Here’s an example: imagine you have an e-commerce application, and you want to display order details for a user. These details might include information from several different services, like the user service, the order service, and the product service. Instead of making separate requests to each of these services, you make a single batch request to the aggregator service, which then makes the individual requests for you.


  1. Reduced Network Overhead: Because the client is making a single request instead of multiple requests, you’re reducing the network overhead.
  2. Simplicity for Clients: The client doesn’t need to know about all the individual services. It only needs to interact with the aggregator service.
  3. Asynchronous Processing: The aggregator service can process the individual requests in parallel, which can lead to performance improvements for large batch requests.


  1. Increased Complexity: The aggregator service can become quite complex, as it needs to manage multiple requests, potentially in parallel.
  2. Error Handling: Handling errors can be more challenging, because a failure in one sub-request doesn’t necessarily mean the whole request should fail.
  3. Latency: For large batch requests, the client might have to wait for the slowest sub-request to complete before it gets a response.

By employing the branch composition pattern, your microservices architecture can efficiently handle complex tasks, leveraging different communication mechanisms to ensure timely responses and efficient background processing.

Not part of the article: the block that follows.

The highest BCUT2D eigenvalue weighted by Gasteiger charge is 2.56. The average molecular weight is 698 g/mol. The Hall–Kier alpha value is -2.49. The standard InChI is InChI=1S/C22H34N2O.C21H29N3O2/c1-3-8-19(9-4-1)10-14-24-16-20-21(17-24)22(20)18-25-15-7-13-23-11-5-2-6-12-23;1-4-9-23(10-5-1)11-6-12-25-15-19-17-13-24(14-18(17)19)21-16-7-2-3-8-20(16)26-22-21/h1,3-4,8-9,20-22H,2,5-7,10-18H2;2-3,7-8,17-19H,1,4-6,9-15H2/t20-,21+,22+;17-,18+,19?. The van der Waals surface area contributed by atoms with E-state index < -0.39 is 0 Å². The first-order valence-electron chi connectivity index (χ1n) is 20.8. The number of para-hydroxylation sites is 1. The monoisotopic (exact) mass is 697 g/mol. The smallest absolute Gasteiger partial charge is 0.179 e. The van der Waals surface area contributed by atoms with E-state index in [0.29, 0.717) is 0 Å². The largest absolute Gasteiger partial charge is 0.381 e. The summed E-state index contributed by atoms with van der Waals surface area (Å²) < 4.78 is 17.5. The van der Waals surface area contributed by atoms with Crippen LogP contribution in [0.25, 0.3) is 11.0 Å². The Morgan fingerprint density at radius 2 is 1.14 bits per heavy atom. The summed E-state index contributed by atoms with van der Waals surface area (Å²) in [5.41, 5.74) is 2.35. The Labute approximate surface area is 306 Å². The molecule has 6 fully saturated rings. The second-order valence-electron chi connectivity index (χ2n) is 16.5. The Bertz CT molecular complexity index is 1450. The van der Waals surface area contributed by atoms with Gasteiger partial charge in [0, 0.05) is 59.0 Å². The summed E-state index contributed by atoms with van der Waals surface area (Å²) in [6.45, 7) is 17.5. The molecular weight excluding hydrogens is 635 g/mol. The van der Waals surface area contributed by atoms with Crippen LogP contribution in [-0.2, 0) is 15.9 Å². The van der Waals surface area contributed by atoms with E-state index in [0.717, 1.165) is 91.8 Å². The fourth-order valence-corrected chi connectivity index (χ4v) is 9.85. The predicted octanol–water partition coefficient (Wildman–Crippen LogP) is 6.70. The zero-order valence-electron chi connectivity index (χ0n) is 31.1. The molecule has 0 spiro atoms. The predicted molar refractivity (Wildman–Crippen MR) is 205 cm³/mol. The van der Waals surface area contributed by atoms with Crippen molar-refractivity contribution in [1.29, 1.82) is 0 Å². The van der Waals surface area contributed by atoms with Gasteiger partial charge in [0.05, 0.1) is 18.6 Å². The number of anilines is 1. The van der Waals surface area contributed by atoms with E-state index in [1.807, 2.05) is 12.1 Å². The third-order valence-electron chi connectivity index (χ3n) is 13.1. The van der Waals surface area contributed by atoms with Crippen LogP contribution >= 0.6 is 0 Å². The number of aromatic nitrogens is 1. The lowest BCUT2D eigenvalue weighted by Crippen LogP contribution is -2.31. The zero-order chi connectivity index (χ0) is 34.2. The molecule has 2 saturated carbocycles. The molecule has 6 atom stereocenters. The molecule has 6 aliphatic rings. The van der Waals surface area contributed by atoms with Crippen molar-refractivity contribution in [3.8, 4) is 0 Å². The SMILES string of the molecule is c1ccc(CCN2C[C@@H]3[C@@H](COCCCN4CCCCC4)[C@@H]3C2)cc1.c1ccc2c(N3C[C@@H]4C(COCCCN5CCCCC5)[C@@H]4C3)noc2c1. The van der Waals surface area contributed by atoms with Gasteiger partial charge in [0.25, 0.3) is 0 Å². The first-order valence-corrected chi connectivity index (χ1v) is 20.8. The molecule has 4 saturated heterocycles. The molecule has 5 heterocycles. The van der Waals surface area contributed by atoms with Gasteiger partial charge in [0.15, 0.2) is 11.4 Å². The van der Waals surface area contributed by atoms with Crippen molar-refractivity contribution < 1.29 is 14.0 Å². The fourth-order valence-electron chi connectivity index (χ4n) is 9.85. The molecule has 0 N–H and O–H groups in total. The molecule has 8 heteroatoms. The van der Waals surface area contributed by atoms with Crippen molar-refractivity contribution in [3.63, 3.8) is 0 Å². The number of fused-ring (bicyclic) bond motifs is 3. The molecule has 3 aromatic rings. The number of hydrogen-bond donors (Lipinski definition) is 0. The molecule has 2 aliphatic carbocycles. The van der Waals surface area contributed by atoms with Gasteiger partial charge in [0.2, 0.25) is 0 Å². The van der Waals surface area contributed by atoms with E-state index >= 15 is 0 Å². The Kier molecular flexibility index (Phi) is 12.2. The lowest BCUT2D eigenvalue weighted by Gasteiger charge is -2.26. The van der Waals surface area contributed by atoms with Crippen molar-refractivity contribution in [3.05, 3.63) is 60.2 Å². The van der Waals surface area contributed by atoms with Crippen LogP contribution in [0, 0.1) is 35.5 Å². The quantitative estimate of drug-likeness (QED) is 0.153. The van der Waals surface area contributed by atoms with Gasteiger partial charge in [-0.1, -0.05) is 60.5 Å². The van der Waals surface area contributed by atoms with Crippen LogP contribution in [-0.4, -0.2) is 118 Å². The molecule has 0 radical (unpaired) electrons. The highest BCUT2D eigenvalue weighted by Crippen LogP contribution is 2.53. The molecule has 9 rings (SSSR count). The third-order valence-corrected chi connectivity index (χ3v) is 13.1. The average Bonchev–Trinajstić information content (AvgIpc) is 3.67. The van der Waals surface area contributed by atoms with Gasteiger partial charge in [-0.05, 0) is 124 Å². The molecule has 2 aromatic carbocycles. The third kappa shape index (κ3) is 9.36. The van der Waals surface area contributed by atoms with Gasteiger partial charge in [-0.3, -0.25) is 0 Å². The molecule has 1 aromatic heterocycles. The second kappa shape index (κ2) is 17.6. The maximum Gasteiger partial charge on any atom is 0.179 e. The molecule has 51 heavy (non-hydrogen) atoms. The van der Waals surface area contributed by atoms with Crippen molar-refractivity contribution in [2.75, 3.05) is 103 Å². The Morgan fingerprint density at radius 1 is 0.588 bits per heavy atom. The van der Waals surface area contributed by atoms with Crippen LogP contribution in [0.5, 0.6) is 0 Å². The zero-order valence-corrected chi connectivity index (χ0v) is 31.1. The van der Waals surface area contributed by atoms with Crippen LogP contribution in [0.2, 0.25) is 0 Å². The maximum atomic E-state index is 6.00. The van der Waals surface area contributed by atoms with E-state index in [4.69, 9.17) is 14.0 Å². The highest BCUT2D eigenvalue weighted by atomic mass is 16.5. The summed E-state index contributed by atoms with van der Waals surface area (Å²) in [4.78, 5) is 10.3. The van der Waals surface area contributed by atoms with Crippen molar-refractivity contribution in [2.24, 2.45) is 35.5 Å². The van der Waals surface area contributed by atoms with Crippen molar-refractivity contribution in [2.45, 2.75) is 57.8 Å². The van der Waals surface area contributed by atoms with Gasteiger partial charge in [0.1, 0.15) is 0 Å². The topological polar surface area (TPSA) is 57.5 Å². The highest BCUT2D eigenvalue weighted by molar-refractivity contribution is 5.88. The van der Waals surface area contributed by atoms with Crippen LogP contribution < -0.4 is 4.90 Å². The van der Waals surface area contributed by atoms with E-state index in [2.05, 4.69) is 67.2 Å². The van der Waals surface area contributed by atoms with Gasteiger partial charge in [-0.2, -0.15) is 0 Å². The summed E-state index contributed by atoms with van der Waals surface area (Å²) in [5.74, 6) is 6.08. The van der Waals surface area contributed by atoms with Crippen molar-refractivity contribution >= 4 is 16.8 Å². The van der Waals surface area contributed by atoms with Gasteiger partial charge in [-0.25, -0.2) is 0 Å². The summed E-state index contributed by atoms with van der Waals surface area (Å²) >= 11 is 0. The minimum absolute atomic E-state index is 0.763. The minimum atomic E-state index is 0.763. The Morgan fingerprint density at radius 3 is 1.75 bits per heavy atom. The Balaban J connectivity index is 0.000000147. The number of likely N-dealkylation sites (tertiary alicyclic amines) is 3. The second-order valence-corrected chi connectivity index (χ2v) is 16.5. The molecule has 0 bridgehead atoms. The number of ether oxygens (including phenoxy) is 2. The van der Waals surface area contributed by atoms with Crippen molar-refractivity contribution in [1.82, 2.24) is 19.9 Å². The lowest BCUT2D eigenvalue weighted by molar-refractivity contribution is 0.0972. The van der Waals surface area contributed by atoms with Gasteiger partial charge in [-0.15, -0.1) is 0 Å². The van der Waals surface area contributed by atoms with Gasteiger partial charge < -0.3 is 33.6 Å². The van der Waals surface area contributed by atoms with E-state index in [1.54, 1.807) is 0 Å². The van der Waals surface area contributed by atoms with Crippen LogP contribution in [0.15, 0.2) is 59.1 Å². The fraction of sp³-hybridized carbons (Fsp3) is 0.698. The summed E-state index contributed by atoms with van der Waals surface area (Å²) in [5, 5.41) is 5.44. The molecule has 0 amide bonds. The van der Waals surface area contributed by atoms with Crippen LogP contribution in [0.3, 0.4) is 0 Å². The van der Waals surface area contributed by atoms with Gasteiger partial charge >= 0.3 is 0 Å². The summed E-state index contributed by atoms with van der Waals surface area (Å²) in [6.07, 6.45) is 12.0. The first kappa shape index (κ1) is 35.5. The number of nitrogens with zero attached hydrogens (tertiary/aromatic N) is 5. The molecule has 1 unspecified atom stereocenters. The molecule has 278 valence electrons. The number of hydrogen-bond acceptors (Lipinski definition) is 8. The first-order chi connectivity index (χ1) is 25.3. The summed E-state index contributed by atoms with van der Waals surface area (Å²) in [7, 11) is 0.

proxy Composition Pattern

Finally we review the Proxy composition pattern which is particularly useful when we need to expose certain functionalities within your system to external customers and third parties. Instead of exposing all the services within your architecture directly to these external entities, you have a single service that acts as a proxy for all the other services. This proxy service is the one exposed to the client or third party. By doing so, you can focus on building robust security and authentication measures into the proxy service or API. It provides a centralized access point for your system.

The proxy acts as a middleman between clients and services. Also, the Proxy Composition pattern can be particularly useful when you have complex routing rules that determine which service should handle a request, or when you need to aggregate responses from multiple services.


  1. Abstraction: The client doesn’t need to know about the individual microservices. It only interacts with the proxy, which simplifies the client’s design.
  2. Centralized Routing Logic: The routing logic is centralized in the proxy, making it easier to manage and update.
  3. Load Balancing and Service Discovery: The proxy can handle load balancing and service discovery, distributing requests evenly across available service instances and finding the appropriate service instance to handle a request.
  4. Resilience: The proxy can implement resilience patterns, such as timeouts, retries, and circuit breakers, protecting the client from issues with the services.


  1. Single Point of Failure: If the proxy service fails, all client requests that go through it will also fail. Therefore, it’s crucial to design the proxy service with high availability and fault tolerance.
  2. Increased Latency: The proxy service can add additional latency to requests, as they have to go through an extra network hop.
  3. Complexity: The proxy service can become complex, especially if it’s responsible for advanced features like load balancing, service discovery, and resilience.

To mitigate these drawbacks, it’s important to design the proxy service with scalability, fault tolerance, and high availability in mind. You can use techniques like horizontal scaling, redundancy, and health checks to ensure the proxy remains available and performant. Also, consider using a mature, proven technology for your proxy, such as an API Gateway, to reduce the complexity of building and managing the proxy service.

That´s all for today, happy building !